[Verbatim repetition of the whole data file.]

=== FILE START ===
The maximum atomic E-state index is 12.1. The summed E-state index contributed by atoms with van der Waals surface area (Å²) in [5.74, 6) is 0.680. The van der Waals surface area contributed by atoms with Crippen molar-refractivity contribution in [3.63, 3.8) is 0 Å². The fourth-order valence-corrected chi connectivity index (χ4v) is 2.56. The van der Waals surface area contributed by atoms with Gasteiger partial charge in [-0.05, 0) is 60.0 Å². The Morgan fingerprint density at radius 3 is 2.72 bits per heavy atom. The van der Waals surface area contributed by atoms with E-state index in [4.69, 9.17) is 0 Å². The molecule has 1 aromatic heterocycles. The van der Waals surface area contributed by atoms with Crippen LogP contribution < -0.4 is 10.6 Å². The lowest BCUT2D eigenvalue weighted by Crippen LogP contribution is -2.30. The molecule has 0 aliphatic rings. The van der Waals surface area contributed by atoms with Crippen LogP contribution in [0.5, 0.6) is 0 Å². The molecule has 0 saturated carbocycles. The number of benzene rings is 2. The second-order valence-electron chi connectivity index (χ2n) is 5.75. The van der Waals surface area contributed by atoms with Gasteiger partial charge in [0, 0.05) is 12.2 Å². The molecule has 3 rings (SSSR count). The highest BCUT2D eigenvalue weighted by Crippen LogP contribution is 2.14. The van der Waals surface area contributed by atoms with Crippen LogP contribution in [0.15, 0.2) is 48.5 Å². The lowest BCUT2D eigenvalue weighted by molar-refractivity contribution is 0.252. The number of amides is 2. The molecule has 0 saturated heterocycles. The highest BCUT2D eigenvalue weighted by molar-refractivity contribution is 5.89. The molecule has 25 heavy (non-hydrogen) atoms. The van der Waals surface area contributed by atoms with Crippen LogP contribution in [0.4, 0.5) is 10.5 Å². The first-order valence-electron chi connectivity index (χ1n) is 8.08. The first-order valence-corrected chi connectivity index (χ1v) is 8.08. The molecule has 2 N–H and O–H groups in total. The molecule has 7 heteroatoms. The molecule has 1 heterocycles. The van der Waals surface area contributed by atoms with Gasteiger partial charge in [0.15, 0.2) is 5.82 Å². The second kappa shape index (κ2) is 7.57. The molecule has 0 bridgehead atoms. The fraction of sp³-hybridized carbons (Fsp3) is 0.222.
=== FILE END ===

The maximum atomic E-state index is 12.1. The summed E-state index contributed by atoms with van der Waals surface area (Å²) in [5.74, 6) is 0.680. The van der Waals surface area contributed by atoms with Crippen molar-refractivity contribution in [3.63, 3.8) is 0 Å². The fourth-order valence-corrected chi connectivity index (χ4v) is 2.56. The van der Waals surface area contributed by atoms with Gasteiger partial charge in [-0.05, 0) is 60.0 Å². The Morgan fingerprint density at radius 3 is 2.72 bits per heavy atom. The van der Waals surface area contributed by atoms with E-state index in [4.69, 9.17) is 0 Å². The molecule has 1 aromatic heterocycles. The van der Waals surface area contributed by atoms with Crippen LogP contribution < -0.4 is 10.6 Å². The lowest BCUT2D eigenvalue weighted by Crippen LogP contribution is -2.30. The molecule has 0 aliphatic rings. The van der Waals surface area contributed by atoms with Crippen LogP contribution in [0.5, 0.6) is 0 Å². The molecule has 0 saturated carbocycles. The number of benzene rings is 2. The second-order valence-electron chi connectivity index (χ2n) is 5.75. The van der Waals surface area contributed by atoms with Gasteiger partial charge in [0, 0.05) is 12.2 Å². The molecule has 3 rings (SSSR count). The highest BCUT2D eigenvalue weighted by Crippen LogP contribution is 2.14. The van der Waals surface area contributed by atoms with Crippen LogP contribution in [0.15, 0.2) is 48.5 Å². The lowest BCUT2D eigenvalue weighted by molar-refractivity contribution is 0.252. The number of amides is 2. The molecule has 0 saturated heterocycles. The highest BCUT2D eigenvalue weighted by molar-refractivity contribution is 5.89. The molecule has 25 heavy (non-hydrogen) atoms. The van der Waals surface area contributed by atoms with Crippen LogP contribution in [0.4, 0.5) is 10.5 Å². The first-order valence-electron chi connectivity index (χ1n) is 8.08. The first-order valence-corrected chi connectivity index (χ1v) is 8.08. The molecule has 2 N–H and O–H groups in total. The molecule has 7 heteroatoms. The molecule has 1 heterocycles. The van der Waals surface area contributed by atoms with Gasteiger partial charge in [0.15, 0.2) is 5.82 Å². The second kappa shape index (κ2) is 7.57. The molecule has 0 bridgehead atoms. The fraction of sp³-hybridized carbons (Fsp3) is 0.222.